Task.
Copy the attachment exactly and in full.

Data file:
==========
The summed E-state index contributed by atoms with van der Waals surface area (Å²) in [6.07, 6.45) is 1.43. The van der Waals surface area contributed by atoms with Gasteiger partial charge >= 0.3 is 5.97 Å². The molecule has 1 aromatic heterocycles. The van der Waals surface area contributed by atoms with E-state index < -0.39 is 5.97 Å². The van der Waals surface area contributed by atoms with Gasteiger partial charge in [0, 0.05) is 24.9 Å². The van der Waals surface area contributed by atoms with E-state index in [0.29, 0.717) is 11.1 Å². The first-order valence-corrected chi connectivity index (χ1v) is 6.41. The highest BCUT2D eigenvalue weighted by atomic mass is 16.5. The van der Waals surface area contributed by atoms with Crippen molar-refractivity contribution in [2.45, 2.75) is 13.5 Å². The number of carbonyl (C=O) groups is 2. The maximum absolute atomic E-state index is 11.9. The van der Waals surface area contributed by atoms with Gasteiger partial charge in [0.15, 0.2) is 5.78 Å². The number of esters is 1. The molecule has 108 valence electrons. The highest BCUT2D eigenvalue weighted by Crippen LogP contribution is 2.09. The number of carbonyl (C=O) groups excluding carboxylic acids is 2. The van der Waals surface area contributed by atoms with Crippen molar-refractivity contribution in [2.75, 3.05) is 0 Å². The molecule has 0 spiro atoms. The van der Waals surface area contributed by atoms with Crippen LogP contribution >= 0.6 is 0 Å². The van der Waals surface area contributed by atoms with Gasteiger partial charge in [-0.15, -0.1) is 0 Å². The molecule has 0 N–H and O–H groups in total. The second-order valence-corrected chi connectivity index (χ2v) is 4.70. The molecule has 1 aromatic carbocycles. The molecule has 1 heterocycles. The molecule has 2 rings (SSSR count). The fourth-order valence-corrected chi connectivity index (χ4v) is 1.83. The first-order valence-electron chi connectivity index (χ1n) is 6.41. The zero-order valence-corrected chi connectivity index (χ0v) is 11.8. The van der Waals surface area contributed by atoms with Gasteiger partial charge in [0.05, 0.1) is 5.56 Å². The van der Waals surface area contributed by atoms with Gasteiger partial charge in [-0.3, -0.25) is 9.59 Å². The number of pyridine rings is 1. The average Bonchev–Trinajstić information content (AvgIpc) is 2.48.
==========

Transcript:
The summed E-state index contributed by atoms with van der Waals surface area (Å²) in [6.07, 6.45) is 1.43. The van der Waals surface area contributed by atoms with Gasteiger partial charge >= 0.3 is 5.97 Å². The molecule has 1 aromatic heterocycles. The van der Waals surface area contributed by atoms with E-state index < -0.39 is 5.97 Å². The van der Waals surface area contributed by atoms with Gasteiger partial charge in [0, 0.05) is 24.9 Å². The van der Waals surface area contributed by atoms with E-state index in [0.29, 0.717) is 11.1 Å². The first-order valence-corrected chi connectivity index (χ1v) is 6.41. The highest BCUT2D eigenvalue weighted by atomic mass is 16.5. The van der Waals surface area contributed by atoms with Crippen molar-refractivity contribution in [2.45, 2.75) is 13.5 Å². The number of carbonyl (C=O) groups is 2. The maximum absolute atomic E-state index is 11.9. The van der Waals surface area contributed by atoms with Gasteiger partial charge in [0.15, 0.2) is 5.78 Å². The number of esters is 1. The molecule has 108 valence electrons. The highest BCUT2D eigenvalue weighted by Crippen LogP contribution is 2.09. The number of carbonyl (C=O) groups excluding carboxylic acids is 2. The van der Waals surface area contributed by atoms with Crippen molar-refractivity contribution in [2.75, 3.05) is 0 Å². The molecule has 0 spiro atoms. The van der Waals surface area contributed by atoms with Crippen LogP contribution >= 0.6 is 0 Å². The van der Waals surface area contributed by atoms with Gasteiger partial charge in [-0.15, -0.1) is 0 Å². The molecule has 0 N–H and O–H groups in total. The second-order valence-corrected chi connectivity index (χ2v) is 4.70. The molecule has 1 aromatic carbocycles. The molecule has 1 heterocycles. The molecule has 2 rings (SSSR count). The fourth-order valence-corrected chi connectivity index (χ4v) is 1.83. The first-order valence-electron chi connectivity index (χ1n) is 6.41. The zero-order valence-corrected chi connectivity index (χ0v) is 11.8. The van der Waals surface area contributed by atoms with Gasteiger partial charge in [0.05, 0.1) is 5.56 Å². The van der Waals surface area contributed by atoms with Gasteiger partial charge in [-0.3, -0.25) is 9.59 Å². The number of pyridine rings is 1. The average Bonchev–Trinajstić information content (AvgIpc) is 2.48.